Tuesday, October 28, 2008

Fourth and Goal From The Forty-Eight

Interestingly (to me, anyway) I received two emails in the past few weeks about a story of mine that was originally published online four years ago on a website called Dark Energy SF. Both readers seemed to enjoy it (though one of them pointed out that under current NFL rules, the scenario I portrayed at the end of the game in the story isn't possible, and suggested I change the team from an NFL team to a college team, where it was possible).

Since the website where the story was originally published is on the verge of closing up shop forever (my best to the fine folks at Dark Energy SF, because obviously a few folks have still managed to find my story on their archive, even four years after the fact) (and since the story is pretty short (just under 2,500 words)), I thought I reprint it here for your entertainment.

(BTW, I didn't change the football team, mainly because I don't like the redskins and wanted to make them the losing team in this story. What's the point in being a writer if you can indiscriminately punish teams you don't like...?)



Fourth and Goal From the Forty Eight




The smoke smelled wrong. Not like cigarette smoke, Adam thought. Corrosive. Suffocating. Venomous.

Adam would rather have been a host of other places, but when that redhead with the devilish twinkle in her eye said to meet her at this bar, she'd been damned specific. So he waited. Tipped his bottle up and poured some more brew down. Since every vertical surface in the room was covered with mirrors, he could glance in any direction, checking the bar through the maddening maze of reflections. Of the redhead there was still no sign.

Drifting along with the smoke, Adam's attention went to the television. Engulfed in a miasma of silver and gray, the picture was nearly impossible to make out. He jumped when a phantom announcer's voice said, "A series of sacks and costly penalties have the Redskins looking at third and goal from their own forty-eight yard line with only twenty-one seconds on the clock. Kenny, have you ever seen anything like this?"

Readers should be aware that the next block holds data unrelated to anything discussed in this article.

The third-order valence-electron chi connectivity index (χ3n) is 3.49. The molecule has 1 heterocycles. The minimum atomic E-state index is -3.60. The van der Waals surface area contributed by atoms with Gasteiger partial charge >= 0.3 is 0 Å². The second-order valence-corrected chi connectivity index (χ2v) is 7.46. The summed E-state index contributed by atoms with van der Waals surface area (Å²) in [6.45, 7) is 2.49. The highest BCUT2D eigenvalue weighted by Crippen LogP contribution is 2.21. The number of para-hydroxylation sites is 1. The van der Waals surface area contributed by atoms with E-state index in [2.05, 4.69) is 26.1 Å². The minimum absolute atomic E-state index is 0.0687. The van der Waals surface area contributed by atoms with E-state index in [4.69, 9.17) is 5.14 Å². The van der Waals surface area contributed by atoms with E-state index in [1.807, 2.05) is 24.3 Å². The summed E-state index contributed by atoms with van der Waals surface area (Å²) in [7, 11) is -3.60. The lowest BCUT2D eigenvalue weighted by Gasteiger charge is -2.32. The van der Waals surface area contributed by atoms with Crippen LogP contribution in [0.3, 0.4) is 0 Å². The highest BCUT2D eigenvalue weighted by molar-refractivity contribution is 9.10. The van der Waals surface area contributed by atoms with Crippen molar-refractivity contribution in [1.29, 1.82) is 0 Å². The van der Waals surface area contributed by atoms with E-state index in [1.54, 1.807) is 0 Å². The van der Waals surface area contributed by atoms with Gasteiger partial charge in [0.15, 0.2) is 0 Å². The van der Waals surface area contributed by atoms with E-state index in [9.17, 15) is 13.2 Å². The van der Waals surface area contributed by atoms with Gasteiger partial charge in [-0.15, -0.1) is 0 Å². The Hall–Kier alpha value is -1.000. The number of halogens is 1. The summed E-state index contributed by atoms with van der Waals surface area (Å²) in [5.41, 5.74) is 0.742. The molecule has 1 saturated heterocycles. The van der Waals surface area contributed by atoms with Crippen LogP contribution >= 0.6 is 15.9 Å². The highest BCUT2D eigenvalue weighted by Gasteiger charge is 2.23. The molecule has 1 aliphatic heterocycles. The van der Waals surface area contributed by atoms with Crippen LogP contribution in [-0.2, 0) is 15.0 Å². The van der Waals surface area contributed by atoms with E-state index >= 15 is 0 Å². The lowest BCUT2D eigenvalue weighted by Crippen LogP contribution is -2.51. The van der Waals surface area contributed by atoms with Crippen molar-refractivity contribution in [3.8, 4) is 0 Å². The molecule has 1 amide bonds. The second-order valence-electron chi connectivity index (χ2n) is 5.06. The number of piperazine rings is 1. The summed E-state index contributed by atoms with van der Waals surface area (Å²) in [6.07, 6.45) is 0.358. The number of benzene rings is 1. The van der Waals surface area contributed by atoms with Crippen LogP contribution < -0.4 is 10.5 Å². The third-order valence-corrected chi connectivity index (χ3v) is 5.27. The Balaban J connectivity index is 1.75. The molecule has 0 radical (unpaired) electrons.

Adam had not. Intrigued, he slid as far to the right as there were open bar stools, hauling his precious leather jacket with him. He had to stop beside a man with a pipe, the obvious source of this writhing smog.

Kenny, up on the television, echoed Adam's thoughts. "Never, Jim. But that's what I love about this game; anything is possible."

The offensive smell grew, summoning Adam's attention, and the silver and gray cloud parted to reveal the man. But it was his pipe that caught Adam's attention. He peered closely at the glowing bowl. Sickly-yellow, like ancient, decaying ivory, the entire pipe was elaborately etched. On it, small figures cavorted around a bonfire, tribal warriors with spears and shields, naked but for their fearsome masks. Adam's mind swooned, pitching headlong into a nightmare world populated by beasts he suddenly realized were not warriors in masks, but creatures as horrible as---

"Smoke bother you?" said the man. "A personal blend. Some folks don't care for the smell."

Adam snapped out of his black trance, trying to blink the images away. "Uh, no, no. It's fine. I was just admiring the carvings. They're so..."

The man plucked the pipe from his lips. "Carved from bone, I'm told. You're welcome to examine it."

Adam left his hands safely on the beer bottle. "What kind of bone?"

The man caressed the stem of the pipe. "I don't believe my associate ever said."

Kenny interrupted. "Twenty-one seconds," he said. "But even if the Redskins get in range, a field goal does them no good. Down 21 – 15 to the New York Giants, the 'Skins have to have a touchdown. They've taken their final timeout; we'll be back after these messages."

"Can I tempt you with a friendly wager?" the man asked.

"Excuse me?"

The man smiled. It was a lipless, motionless, incomplete smile, revealing no teeth. "On the game. Make things interesting."

Adam slipped his hand into his pocket, fingering his last twenty-dollar bill. "What did you have in mind?"

The man conjured a hundred-dollar bill.

"I say the Redskins win this game."

Adam stared. Because he never denied himself anything, especially when it came to clothing, cash always got his attention. Ben Franklin never looked so seductive.

Then Adam remembered the twenty in his pocket and the beer in his hand. "I can't," he said. "No way the 'Skins win, but I don't have that kind of money."

"I'm not interested in your money." The man licked the corner of his mouth. "It's your soul I'm hungry for."

Adam's lips formed a small circle. 'What?' his mouth wanted to demand, but his brain refused to function.

"You heard right," the man said quietly. "I'll bet one hundred dollars against your soul that the Redskins win this game. Quite simple."